‘My Father, Yone Noguchi is Japanese and has long been known as an interpreter of the East and West, through poetry. I wish to do the same thing through sculpture’, wrote Isamu in his proposal for a Guggenheim fellowship, later to be received in 1927.
Creator of the iconic Noguchi Coffee Table pictured above, the designer (1904-1988) synthesised his surroundings – a concoction of Japanese and American influences to create sculptures that brought art into everyday life. Subtlety, grace and playfulness are qualities that surround you when you live with an Isamu Noguchi piece of furniture. They merge the geometric with the organic and play with both positive and negative space.
Noguchi was born in Los Angeles to the Japanese poet Yone Noguchi and Scotish-American writer Léonie Gilmour, and perhaps it was this dual heritage that produced his deep understanding of balance. He integrated materials and forms from traditional Japanese and American cultures, greatly inspired by Japanese and biomorophic surrealist art. The designer claimed “Everything is sculpture. Any material, any idea without hindrance born into space, I consider sculpture.” and he authenticated this belief with his craft.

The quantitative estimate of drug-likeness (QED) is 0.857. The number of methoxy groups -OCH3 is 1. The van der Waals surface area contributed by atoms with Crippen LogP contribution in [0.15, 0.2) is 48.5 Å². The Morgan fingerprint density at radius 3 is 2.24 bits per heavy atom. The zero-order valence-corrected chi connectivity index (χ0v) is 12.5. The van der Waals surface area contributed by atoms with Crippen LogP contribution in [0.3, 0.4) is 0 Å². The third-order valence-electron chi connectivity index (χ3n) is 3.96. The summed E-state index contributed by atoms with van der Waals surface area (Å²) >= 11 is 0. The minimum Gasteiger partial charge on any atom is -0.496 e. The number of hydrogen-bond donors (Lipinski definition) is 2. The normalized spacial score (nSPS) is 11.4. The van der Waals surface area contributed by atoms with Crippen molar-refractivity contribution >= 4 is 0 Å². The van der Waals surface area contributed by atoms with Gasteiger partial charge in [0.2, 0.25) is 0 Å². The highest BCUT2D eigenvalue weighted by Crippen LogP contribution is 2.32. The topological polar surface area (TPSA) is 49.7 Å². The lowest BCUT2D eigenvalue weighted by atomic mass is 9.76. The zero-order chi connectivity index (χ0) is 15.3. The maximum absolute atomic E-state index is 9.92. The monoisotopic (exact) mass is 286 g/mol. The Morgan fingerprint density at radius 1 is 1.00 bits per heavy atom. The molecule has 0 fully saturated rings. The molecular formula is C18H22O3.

His career was extremely successful. In the late 1950’s he formed a relationship with Herman Miller when his table design was used to illustrate an article by George Nelson titled “How to Make a Table.” It became his famous “coffee table,” originally introduced in 1947 and reissued in 1984. His legacy stretches even further to include the gardens for the UNESCO Building in Paris, five fountains for the Supreme Court Building in Tokyo, and a high-relief mural for the Mexican Intelligentsia that is considered one of the most innovative and important works from the 1930’s that speaks of Mexico’s history interweaving with the US.
Noguchi furniture continues to be sold and sought after, and can be found at store such as Herman Miller, Knoll and 1stdibs, for high prices yet fair value.